When we talk to our customers – business leaders and HR executives – we often hear about the fatigue that training programs bring to frontline sales reps as programs get viewed as an additional ‘task’ versus as an enabler to the existing ‘tasks’ at hand.
As a means to help the frontline teams ‘switch off’ from their work, but still get learning content that is personalized for their role, gamification of learning has proven to be a very effective approach.
But has gamification affected or created a major sense of accomplishment among end users, much like completing a world in Super Mario Brothers would, or a challenging Mortal Kombat round will elicit?
Gamification has of late become an overused word that has influenced several industries and disrupted traditional business workflows. As with any relatively new technology or approach, it’s important to sift through the noise and identify what are different types of gamification.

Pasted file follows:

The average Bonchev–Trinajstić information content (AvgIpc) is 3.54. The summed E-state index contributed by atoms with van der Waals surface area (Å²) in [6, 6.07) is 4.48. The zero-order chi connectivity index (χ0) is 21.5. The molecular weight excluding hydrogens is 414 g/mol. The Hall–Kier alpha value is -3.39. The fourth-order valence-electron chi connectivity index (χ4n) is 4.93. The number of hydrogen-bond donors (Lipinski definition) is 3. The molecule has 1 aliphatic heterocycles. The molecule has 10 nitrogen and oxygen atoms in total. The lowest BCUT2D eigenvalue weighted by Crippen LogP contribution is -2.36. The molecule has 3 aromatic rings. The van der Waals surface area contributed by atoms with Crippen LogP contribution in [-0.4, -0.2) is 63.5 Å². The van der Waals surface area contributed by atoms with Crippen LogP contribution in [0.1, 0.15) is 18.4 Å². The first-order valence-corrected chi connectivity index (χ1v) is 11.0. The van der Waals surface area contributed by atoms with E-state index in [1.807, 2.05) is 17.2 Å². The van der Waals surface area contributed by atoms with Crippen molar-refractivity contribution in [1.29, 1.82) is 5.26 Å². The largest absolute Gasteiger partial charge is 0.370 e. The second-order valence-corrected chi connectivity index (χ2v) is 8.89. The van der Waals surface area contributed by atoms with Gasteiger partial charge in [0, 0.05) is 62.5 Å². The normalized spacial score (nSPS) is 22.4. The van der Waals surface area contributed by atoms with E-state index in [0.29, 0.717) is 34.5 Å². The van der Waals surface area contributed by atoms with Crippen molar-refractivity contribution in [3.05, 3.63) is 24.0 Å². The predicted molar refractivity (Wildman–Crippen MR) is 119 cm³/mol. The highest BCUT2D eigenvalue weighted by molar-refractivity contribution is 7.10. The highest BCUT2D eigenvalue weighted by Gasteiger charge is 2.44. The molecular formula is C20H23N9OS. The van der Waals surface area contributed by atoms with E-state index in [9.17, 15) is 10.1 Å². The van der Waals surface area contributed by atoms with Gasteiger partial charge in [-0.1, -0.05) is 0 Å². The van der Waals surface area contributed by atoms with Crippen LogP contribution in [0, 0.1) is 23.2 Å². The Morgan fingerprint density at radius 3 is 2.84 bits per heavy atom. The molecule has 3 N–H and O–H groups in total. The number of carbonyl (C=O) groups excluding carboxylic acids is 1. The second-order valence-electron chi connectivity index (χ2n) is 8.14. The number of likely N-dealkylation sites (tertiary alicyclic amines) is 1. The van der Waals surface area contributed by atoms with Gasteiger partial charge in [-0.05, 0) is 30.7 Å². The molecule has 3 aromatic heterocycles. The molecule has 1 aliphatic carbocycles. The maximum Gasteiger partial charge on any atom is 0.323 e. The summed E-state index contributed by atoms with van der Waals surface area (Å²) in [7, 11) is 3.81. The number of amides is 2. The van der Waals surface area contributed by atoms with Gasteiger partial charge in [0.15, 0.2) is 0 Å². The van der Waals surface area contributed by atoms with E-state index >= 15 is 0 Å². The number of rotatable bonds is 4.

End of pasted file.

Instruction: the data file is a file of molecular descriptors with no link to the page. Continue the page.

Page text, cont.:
When we view various business applications, the most common manifestation of gamification tends to be incorporating points, awarding badges, and showcasing leaderboards. The PBL (or Points, Badges, and Leaderboards) phenomenon has hit many industries and business applications – from travel and food apps to SaaS-based applications like CRMs, Collaboration tools, etc. Using new-age gamification tools that focus purely on the PBL approach gives you the chance to set up leaderboards and various kinds of rewarding sales games and contests. The key focus of these tools is to have a well-defined points-per-metric system that incentivizes the KPIs. This helps to empower frontline teams and serves as a key reinforcement method.
While PBLs are essential to a gamification approach and can often be the easiest aspect of game mechanics to include, they aren’t comprehensive. It’s little wonder then that even after incorporating great animations and user experience, the fundamental incorporation of PBLs does little on their own to drive user behavior.